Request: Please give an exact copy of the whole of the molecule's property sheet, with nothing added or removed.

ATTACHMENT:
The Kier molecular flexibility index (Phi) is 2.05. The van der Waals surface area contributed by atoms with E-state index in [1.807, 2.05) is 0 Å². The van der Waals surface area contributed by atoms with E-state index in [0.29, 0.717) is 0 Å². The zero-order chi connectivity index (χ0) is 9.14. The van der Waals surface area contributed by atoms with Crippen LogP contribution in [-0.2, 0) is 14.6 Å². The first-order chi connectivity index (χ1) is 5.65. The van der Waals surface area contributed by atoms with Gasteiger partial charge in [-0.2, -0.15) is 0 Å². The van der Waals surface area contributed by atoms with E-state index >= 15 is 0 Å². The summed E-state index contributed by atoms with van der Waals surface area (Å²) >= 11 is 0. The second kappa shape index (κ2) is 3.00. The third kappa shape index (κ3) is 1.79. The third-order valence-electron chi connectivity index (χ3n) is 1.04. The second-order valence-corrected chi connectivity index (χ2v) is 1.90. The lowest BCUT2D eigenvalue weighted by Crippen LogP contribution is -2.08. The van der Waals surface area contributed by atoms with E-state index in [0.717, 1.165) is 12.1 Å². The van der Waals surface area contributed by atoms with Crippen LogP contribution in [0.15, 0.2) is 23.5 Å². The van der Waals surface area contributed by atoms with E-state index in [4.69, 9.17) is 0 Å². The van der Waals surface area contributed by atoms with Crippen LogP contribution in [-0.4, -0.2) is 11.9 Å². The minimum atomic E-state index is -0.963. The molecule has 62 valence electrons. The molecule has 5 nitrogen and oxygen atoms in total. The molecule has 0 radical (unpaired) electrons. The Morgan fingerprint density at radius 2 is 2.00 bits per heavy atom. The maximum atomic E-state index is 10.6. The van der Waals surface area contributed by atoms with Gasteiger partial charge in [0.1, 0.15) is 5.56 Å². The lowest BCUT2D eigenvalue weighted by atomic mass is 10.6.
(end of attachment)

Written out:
The Kier molecular flexibility index (Phi) is 2.05. The van der Waals surface area contributed by atoms with E-state index in [1.807, 2.05) is 0 Å². The van der Waals surface area contributed by atoms with E-state index in [0.29, 0.717) is 0 Å². The zero-order chi connectivity index (χ0) is 9.14. The van der Waals surface area contributed by atoms with Crippen LogP contribution in [-0.2, 0) is 14.6 Å². The first-order chi connectivity index (χ1) is 5.65. The van der Waals surface area contributed by atoms with Gasteiger partial charge in [-0.2, -0.15) is 0 Å². The van der Waals surface area contributed by atoms with E-state index >= 15 is 0 Å². The summed E-state index contributed by atoms with van der Waals surface area (Å²) >= 11 is 0. The second kappa shape index (κ2) is 3.00. The third kappa shape index (κ3) is 1.79. The third-order valence-electron chi connectivity index (χ3n) is 1.04. The second-order valence-corrected chi connectivity index (χ2v) is 1.90. The lowest BCUT2D eigenvalue weighted by Crippen LogP contribution is -2.08. The van der Waals surface area contributed by atoms with E-state index in [0.717, 1.165) is 12.1 Å². The van der Waals surface area contributed by atoms with Crippen LogP contribution in [0.15, 0.2) is 23.5 Å². The van der Waals surface area contributed by atoms with E-state index in [4.69, 9.17) is 0 Å². The van der Waals surface area contributed by atoms with Crippen LogP contribution in [-0.4, -0.2) is 11.9 Å². The minimum atomic E-state index is -0.963. The molecule has 62 valence electrons. The molecule has 5 nitrogen and oxygen atoms in total. The molecule has 0 radical (unpaired) electrons. The Morgan fingerprint density at radius 2 is 2.00 bits per heavy atom. The maximum atomic E-state index is 10.6. The van der Waals surface area contributed by atoms with Gasteiger partial charge in [0.1, 0.15) is 5.56 Å². The lowest BCUT2D eigenvalue weighted by atomic mass is 10.6.